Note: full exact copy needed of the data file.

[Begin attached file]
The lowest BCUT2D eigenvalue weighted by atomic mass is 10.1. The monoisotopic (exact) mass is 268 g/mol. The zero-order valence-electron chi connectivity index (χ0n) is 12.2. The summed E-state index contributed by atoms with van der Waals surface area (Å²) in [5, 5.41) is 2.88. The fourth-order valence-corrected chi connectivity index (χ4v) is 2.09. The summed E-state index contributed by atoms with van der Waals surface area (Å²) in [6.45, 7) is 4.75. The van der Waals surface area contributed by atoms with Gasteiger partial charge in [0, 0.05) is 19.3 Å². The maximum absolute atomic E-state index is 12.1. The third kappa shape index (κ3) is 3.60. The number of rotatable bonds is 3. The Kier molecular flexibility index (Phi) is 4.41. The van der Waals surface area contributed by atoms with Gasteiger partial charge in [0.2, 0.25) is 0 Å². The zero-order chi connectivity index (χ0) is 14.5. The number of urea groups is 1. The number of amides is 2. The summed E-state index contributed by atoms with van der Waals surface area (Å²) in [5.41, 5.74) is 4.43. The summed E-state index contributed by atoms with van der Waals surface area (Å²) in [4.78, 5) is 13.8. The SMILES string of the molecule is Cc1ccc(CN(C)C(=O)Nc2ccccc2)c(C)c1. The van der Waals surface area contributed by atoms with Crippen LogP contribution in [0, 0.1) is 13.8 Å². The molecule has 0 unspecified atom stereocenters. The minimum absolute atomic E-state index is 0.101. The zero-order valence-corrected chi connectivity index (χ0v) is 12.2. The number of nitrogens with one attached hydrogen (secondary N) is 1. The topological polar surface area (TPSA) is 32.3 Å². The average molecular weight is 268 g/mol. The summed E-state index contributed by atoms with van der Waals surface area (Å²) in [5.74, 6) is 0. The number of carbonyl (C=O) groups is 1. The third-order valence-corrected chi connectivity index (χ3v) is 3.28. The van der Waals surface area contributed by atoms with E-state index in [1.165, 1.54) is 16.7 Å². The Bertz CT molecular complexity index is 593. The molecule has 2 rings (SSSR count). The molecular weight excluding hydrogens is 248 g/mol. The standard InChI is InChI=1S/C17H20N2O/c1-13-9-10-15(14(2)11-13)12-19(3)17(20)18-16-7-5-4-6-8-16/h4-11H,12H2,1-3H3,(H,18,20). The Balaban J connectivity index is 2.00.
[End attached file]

The lowest BCUT2D eigenvalue weighted by atomic mass is 10.1. The monoisotopic (exact) mass is 268 g/mol. The zero-order valence-electron chi connectivity index (χ0n) is 12.2. The summed E-state index contributed by atoms with van der Waals surface area (Å²) in [5, 5.41) is 2.88. The fourth-order valence-corrected chi connectivity index (χ4v) is 2.09. The summed E-state index contributed by atoms with van der Waals surface area (Å²) in [6.45, 7) is 4.75. The van der Waals surface area contributed by atoms with Gasteiger partial charge in [0, 0.05) is 19.3 Å². The maximum absolute atomic E-state index is 12.1. The third kappa shape index (κ3) is 3.60. The number of rotatable bonds is 3. The Kier molecular flexibility index (Phi) is 4.41. The van der Waals surface area contributed by atoms with Gasteiger partial charge in [0.2, 0.25) is 0 Å². The zero-order chi connectivity index (χ0) is 14.5. The number of urea groups is 1. The number of amides is 2. The summed E-state index contributed by atoms with van der Waals surface area (Å²) in [5.41, 5.74) is 4.43. The summed E-state index contributed by atoms with van der Waals surface area (Å²) in [4.78, 5) is 13.8. The SMILES string of the molecule is Cc1ccc(CN(C)C(=O)Nc2ccccc2)c(C)c1. The van der Waals surface area contributed by atoms with Crippen LogP contribution in [0, 0.1) is 13.8 Å². The molecule has 0 unspecified atom stereocenters. The minimum absolute atomic E-state index is 0.101. The zero-order valence-corrected chi connectivity index (χ0v) is 12.2. The number of nitrogens with one attached hydrogen (secondary N) is 1. The topological polar surface area (TPSA) is 32.3 Å². The average molecular weight is 268 g/mol. The summed E-state index contributed by atoms with van der Waals surface area (Å²) in [5.74, 6) is 0. The number of carbonyl (C=O) groups is 1. The third-order valence-corrected chi connectivity index (χ3v) is 3.28. The van der Waals surface area contributed by atoms with E-state index in [1.165, 1.54) is 16.7 Å². The Bertz CT molecular complexity index is 593. The molecule has 2 rings (SSSR count). The molecular weight excluding hydrogens is 248 g/mol. The standard InChI is InChI=1S/C17H20N2O/c1-13-9-10-15(14(2)11-13)12-19(3)17(20)18-16-7-5-4-6-8-16/h4-11H,12H2,1-3H3,(H,18,20). The Balaban J connectivity index is 2.00.